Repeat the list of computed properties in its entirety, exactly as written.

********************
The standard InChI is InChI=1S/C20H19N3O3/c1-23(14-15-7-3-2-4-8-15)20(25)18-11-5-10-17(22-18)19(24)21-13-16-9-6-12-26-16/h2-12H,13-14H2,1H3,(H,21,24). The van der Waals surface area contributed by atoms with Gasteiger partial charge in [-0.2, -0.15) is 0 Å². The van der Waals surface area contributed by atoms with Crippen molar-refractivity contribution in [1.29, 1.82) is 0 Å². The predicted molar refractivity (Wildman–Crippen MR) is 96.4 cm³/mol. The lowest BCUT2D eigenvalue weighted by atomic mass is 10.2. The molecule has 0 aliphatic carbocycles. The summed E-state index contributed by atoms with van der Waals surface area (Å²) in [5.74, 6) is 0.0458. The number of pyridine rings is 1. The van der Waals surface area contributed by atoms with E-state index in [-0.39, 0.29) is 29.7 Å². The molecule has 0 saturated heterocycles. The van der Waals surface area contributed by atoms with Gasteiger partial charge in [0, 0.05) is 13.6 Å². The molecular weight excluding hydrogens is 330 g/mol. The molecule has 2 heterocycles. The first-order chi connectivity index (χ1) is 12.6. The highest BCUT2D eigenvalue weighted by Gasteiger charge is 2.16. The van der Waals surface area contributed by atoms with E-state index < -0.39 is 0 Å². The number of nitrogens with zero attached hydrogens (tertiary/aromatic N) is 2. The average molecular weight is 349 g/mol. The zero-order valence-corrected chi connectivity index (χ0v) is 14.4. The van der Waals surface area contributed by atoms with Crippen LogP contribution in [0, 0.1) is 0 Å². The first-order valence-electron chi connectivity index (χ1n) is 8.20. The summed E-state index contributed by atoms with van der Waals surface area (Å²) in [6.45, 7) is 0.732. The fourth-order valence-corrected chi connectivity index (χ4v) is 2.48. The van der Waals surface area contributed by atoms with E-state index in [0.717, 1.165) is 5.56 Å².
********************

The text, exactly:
The standard InChI is InChI=1S/C20H19N3O3/c1-23(14-15-7-3-2-4-8-15)20(25)18-11-5-10-17(22-18)19(24)21-13-16-9-6-12-26-16/h2-12H,13-14H2,1H3,(H,21,24). The van der Waals surface area contributed by atoms with Gasteiger partial charge in [-0.2, -0.15) is 0 Å². The van der Waals surface area contributed by atoms with Crippen molar-refractivity contribution in [1.29, 1.82) is 0 Å². The predicted molar refractivity (Wildman–Crippen MR) is 96.4 cm³/mol. The lowest BCUT2D eigenvalue weighted by atomic mass is 10.2. The molecule has 0 aliphatic carbocycles. The summed E-state index contributed by atoms with van der Waals surface area (Å²) in [5.74, 6) is 0.0458. The number of pyridine rings is 1. The van der Waals surface area contributed by atoms with E-state index in [-0.39, 0.29) is 29.7 Å². The molecule has 0 saturated heterocycles. The van der Waals surface area contributed by atoms with Gasteiger partial charge in [0, 0.05) is 13.6 Å². The molecular weight excluding hydrogens is 330 g/mol. The molecule has 2 heterocycles. The first-order chi connectivity index (χ1) is 12.6. The highest BCUT2D eigenvalue weighted by Gasteiger charge is 2.16. The van der Waals surface area contributed by atoms with E-state index < -0.39 is 0 Å². The number of nitrogens with zero attached hydrogens (tertiary/aromatic N) is 2. The average molecular weight is 349 g/mol. The zero-order valence-corrected chi connectivity index (χ0v) is 14.4. The van der Waals surface area contributed by atoms with Crippen LogP contribution in [0, 0.1) is 0 Å². The first-order valence-electron chi connectivity index (χ1n) is 8.20. The summed E-state index contributed by atoms with van der Waals surface area (Å²) in [6.45, 7) is 0.732. The fourth-order valence-corrected chi connectivity index (χ4v) is 2.48. The van der Waals surface area contributed by atoms with E-state index in [0.717, 1.165) is 5.56 Å².